Occidental College boasts a mission to educate a "gifted and diverse group of students"; but when those diverse students demand the education they were promised, they are met with unresponsive administration and bureaucratic abuse. Administration's consistent neglect of Black students and their demands has fostered a painfully tense campus climate, representing feelings of pain and betrayal from Black and non-black students alike. Hence, I write this piece from the office of the Vice President of Finance of Occidental College. I am one of the 400 students who have been occupying this space since Monday November 16th at 12:30 pm, and we will not leave until our demands have been met.
We started this occupation in solidarity with students at Mizzou, Yale, Ithaca, Claremont, and other predominantly white institutions (PWIs) across the nation. We, black students and students of color, have experienced discrimination and mistreatment by administration since our admission. Spectators of this movement have continually expressed confusion surrounding the impetus for this movement, often asking which single event started it all. These students must realize that this movement is a manifestation of the daily microaggressions, discrimination, and other facets of marginalization we come to know as our college experience. It looks like a white student cussing me out my freshman year, calling me stupid when I told him that he couldn't essentialize the existence of Black people to struggling through crime and poverty in "the hood." It also looks like the time that I heard an entire room of white students say n***a at a party my first year. It's the time that my professor refused to speak up in class when a white student referred to black men as "threatening and violent." And again the time that I watched womxn -- black womxn -- around me encounter gross amounts of misogynoir when reporting their sexual assaults. It is everyday that I have to walk through this institution internalizing all of the psychic violence enacted on black students and students of color that makes me believe that I do not belong here.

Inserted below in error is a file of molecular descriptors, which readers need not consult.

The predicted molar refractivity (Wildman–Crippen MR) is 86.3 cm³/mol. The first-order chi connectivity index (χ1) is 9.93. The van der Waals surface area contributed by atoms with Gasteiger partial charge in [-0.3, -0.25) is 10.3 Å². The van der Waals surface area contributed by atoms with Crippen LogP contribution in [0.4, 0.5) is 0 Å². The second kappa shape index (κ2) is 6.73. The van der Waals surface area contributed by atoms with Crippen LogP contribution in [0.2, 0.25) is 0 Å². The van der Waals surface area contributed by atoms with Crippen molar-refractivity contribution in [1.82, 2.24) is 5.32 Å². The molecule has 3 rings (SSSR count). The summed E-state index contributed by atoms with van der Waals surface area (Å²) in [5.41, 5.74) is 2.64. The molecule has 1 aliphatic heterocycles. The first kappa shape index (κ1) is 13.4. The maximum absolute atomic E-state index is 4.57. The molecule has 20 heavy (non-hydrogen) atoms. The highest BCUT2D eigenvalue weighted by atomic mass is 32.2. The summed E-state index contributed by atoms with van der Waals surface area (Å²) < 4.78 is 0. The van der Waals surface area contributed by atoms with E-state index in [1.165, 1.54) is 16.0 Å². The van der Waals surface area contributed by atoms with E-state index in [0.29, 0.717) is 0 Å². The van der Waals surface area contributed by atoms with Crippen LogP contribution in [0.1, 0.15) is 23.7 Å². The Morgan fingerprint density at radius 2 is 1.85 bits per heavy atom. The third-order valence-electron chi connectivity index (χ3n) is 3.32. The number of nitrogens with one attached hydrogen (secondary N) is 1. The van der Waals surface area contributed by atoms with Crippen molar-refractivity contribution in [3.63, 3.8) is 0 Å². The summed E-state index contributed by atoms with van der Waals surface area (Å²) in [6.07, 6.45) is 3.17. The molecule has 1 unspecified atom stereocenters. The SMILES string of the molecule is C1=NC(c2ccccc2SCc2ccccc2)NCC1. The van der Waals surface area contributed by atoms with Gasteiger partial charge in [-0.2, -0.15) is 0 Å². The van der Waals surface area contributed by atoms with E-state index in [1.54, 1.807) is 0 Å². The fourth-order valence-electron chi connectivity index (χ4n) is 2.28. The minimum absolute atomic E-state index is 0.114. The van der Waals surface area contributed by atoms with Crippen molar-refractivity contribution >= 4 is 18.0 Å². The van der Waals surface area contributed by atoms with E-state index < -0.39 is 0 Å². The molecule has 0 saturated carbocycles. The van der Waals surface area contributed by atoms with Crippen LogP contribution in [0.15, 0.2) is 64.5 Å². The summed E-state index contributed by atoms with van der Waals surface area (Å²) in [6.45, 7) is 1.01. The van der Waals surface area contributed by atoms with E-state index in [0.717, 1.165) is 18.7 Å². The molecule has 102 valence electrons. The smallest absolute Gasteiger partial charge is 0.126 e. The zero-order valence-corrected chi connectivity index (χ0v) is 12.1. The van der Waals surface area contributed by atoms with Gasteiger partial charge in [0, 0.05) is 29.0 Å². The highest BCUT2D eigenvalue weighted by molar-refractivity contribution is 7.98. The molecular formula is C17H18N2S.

As students, we are willing to let our academic performance suffer in order to ensure our survival. This is why creating safe spaces and protecting marginalized students should be the responsibility of the administration. Failure is not an option. We, Oxy United for Black Liberation, delivered a list of 14 demands to the president last week following a national day of action protest on Thursday November 12th. First on the list of the demands is the immediate removal of President Jonathan Veitch from his position. Since becoming president in 2009, Veitch has only disappointed students. Veitch has been given over 49 demands from three different groups of students; only 3 of those demands have been met. His continued evasion of students' needs has created a culture of irresponsibility. Administration responds to our frustrations with empty conversation that leads to no action; Our distress is met with silence, and we are forced to constantly advocate for ourselves.